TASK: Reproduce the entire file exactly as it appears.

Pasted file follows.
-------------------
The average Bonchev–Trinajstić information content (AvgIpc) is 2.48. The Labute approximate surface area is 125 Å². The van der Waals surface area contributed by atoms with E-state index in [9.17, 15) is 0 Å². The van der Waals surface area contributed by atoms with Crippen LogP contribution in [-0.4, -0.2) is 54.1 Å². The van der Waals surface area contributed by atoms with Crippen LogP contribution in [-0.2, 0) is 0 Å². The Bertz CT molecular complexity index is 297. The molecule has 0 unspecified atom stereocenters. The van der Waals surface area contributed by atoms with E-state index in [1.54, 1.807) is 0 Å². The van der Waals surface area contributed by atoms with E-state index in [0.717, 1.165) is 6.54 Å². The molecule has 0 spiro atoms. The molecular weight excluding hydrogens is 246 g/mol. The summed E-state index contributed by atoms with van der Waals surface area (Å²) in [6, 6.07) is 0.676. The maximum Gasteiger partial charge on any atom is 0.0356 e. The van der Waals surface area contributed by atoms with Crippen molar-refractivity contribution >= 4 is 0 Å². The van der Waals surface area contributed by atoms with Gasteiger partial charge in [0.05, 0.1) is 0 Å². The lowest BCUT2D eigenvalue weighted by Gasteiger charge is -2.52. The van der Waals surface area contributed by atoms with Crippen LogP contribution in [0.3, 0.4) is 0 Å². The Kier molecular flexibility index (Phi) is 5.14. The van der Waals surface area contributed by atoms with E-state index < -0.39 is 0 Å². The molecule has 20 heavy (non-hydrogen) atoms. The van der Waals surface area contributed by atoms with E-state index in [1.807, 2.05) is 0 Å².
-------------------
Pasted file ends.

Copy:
The average Bonchev–Trinajstić information content (AvgIpc) is 2.48. The Labute approximate surface area is 125 Å². The van der Waals surface area contributed by atoms with E-state index in [9.17, 15) is 0 Å². The van der Waals surface area contributed by atoms with Crippen LogP contribution in [-0.4, -0.2) is 54.1 Å². The van der Waals surface area contributed by atoms with Crippen LogP contribution in [-0.2, 0) is 0 Å². The Bertz CT molecular complexity index is 297. The molecule has 0 unspecified atom stereocenters. The van der Waals surface area contributed by atoms with E-state index in [1.54, 1.807) is 0 Å². The van der Waals surface area contributed by atoms with E-state index in [0.717, 1.165) is 6.54 Å². The molecule has 0 spiro atoms. The molecular weight excluding hydrogens is 246 g/mol. The summed E-state index contributed by atoms with van der Waals surface area (Å²) in [6, 6.07) is 0.676. The maximum Gasteiger partial charge on any atom is 0.0356 e. The van der Waals surface area contributed by atoms with Crippen molar-refractivity contribution >= 4 is 0 Å². The van der Waals surface area contributed by atoms with Gasteiger partial charge in [0.05, 0.1) is 0 Å². The lowest BCUT2D eigenvalue weighted by Gasteiger charge is -2.52. The van der Waals surface area contributed by atoms with Crippen LogP contribution in [0.3, 0.4) is 0 Å². The Kier molecular flexibility index (Phi) is 5.14. The van der Waals surface area contributed by atoms with E-state index < -0.39 is 0 Å². The molecule has 20 heavy (non-hydrogen) atoms. The van der Waals surface area contributed by atoms with E-state index in [1.807, 2.05) is 0 Å².